Why are post-payers not respected in traffic arbitrage?

Why are post-payers not respected in traffic arbitrage?
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Facebook Ads are the most sought-after traffic source among webmasters nowadays, despite the volatility of this platform. This social network can be both a gold mine for webmasters and a cause of frustration. The main advantage of Facebook is the use of powerful optimization algorithms that allow even with a small budget to quickly find the target audience and generate leads. If successful, it is possible to achieve good results with a small budget. However, there will always be those who are not willing to risk even small amounts of money. Unfortunately, the postpay model opens up the possibility of getting traffic from an advertising platform and leaving without paying. Today we’ll look at the phenomenon of the post-pay in advertising arbitrage.

What is post-pay?

Post-pay is Facebook’s practice of billing for ad placement after a certain limit has been reached. This creates convenient conditions for cooperation, but at the same time opens the door to fraud. After all, in theory, it’s possible to get traffic to ad campaigns and not pay for it. Facebook debits money on a schedule or when a billing threshold is reached, but you can’t debit funds that don’t actually exist.

Post-pay is a phenomenon present in the ad arbitrage industry where a fraudster willfully avoids paying on the very first debit (which is usually $25).

Post-payers are industry members who purposely abuse this technique by launching multiple accounts and setting up the first write-offs.

The main goal of a first-timer is to cheat the system and get free traffic. The methodology of deception in this case is quite simple: after registration, first-timers launch an advertising campaign until the funds allocated for this purpose are exhausted, then block or reissue the card and close the account. Thus, the platform is unable to debit the card, and the webmaster receives free traffic.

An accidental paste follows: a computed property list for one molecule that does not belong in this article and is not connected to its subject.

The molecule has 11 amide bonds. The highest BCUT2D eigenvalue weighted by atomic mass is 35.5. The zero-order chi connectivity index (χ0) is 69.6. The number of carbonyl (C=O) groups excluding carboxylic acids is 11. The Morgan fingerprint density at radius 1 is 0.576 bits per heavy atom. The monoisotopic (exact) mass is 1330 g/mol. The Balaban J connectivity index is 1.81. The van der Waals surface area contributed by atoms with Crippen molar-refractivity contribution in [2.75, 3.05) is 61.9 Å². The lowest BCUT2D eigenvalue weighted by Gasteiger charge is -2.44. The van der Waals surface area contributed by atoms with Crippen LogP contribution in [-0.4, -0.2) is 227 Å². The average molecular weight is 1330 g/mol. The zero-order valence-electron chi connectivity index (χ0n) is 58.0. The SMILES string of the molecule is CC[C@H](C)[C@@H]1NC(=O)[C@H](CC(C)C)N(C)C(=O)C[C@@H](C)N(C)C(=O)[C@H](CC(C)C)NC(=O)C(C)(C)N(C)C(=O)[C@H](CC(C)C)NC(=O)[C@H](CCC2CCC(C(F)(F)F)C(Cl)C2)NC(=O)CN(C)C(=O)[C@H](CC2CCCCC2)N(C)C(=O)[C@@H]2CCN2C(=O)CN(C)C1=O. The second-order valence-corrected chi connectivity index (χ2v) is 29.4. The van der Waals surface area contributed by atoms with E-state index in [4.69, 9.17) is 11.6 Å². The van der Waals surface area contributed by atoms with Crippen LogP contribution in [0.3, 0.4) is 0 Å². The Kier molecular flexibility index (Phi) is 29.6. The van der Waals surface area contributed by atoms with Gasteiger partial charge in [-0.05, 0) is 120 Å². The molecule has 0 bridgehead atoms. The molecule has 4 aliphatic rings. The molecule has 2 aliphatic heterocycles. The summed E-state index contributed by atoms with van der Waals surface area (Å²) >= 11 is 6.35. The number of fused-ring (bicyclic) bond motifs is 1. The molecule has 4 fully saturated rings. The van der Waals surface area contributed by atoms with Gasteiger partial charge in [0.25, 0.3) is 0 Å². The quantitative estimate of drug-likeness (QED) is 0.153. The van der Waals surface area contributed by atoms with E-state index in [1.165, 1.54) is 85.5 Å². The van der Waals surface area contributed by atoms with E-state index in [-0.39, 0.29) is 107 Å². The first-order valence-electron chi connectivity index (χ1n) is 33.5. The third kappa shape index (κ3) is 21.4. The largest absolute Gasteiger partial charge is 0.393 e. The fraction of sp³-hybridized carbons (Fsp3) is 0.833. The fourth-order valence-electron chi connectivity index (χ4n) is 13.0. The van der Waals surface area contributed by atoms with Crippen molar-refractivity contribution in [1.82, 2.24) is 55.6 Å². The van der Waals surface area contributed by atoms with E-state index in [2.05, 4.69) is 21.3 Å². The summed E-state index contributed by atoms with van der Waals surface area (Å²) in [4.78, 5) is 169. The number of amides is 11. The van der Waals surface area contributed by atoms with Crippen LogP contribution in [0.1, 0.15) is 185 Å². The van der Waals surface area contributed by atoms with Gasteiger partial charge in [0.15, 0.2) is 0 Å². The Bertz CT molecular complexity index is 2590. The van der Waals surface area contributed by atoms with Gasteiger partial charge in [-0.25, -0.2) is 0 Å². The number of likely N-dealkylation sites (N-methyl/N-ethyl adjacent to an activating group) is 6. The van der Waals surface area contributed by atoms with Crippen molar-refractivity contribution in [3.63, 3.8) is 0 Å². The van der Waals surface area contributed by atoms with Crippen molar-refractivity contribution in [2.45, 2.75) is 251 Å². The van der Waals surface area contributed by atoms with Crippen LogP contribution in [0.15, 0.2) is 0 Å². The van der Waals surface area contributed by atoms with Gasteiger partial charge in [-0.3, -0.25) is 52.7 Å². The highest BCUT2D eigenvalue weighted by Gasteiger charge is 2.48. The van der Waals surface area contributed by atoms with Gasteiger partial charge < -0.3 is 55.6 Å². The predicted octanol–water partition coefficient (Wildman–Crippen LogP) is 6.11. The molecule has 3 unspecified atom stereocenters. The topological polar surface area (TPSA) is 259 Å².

How to prime?

  • Acquiring cheap accounts with a high level of trust (preferably, with a ZRDP),
  • using cards for first-billing,
  • using an anti-detect browser,
  • working with reliable proxies.

Why is post-pay – scam?

Post-pay, although not accompanied by direct appeals to the court or official statements from Facebook and other platforms, is a form of fraud at the legislative level. In the arbitrage community, post-payers are not respected, their actions are considered unscrupulous, and their income is wrongful.

This phenomenon has only negative consequences for both companies (e.g. Meta Inc., Google) and clients ordering advertising.

The abuse of non-payment leads to stricter service policies. Facebook is actively fighting first-timers by tightening blocking algorithms, introducing new blocking triggers and preauthorization payments. This affects both the scammers themselves (which makes it harder for them to ford) and the entire Facebook advertising industry as a whole.

In addition, Facebook and other platforms are taking additional measures such as introducing RDAs (banning advertising activity), making moderation and card linking processes more complex, and increasing verification and bans. This may lead to the elimination of billing and the introduction of prepaid advertising in some regions.

The rise in fraudsters is forcing security engineers to adapt algorithms. This affects the entire market as exchanges compensate for fraud losses by increasing auction prices for all participants.

Some may think that firstbill is a great way to arbitrage, but in reality it is not. First, it is a chore to create dozens of accounts with a peak bid of $25. Second, firstbills ruin the reputation of all webmasters and have no support in the community. Third, post-pay is not traffic arbitrage because the scammers do not pay for the traffic. Finally, it does not contribute to professional development as it does not teach anything new about affiliate marketing and does not provide future prospects.

Conclusion

Post-pay is a scam. This activity has nothing to do with arbitrage.It is dishonest and cannot be justified. Participating in a primary scam means being an enemy of the entire ad arbitrage community.

It is up to you to decide whether to follow the path of small scammers and stagnate your professional growth in marketing, or to set yourself up for arbitrage. However, remember that a scammer remains a scammer forever. You will be despised by your peers, except for those who also engage in fraud. Is that what you want? Don’t risk trying primary fraud. The small benefit of petty fraud is disproportionate to the damage to your reputation.

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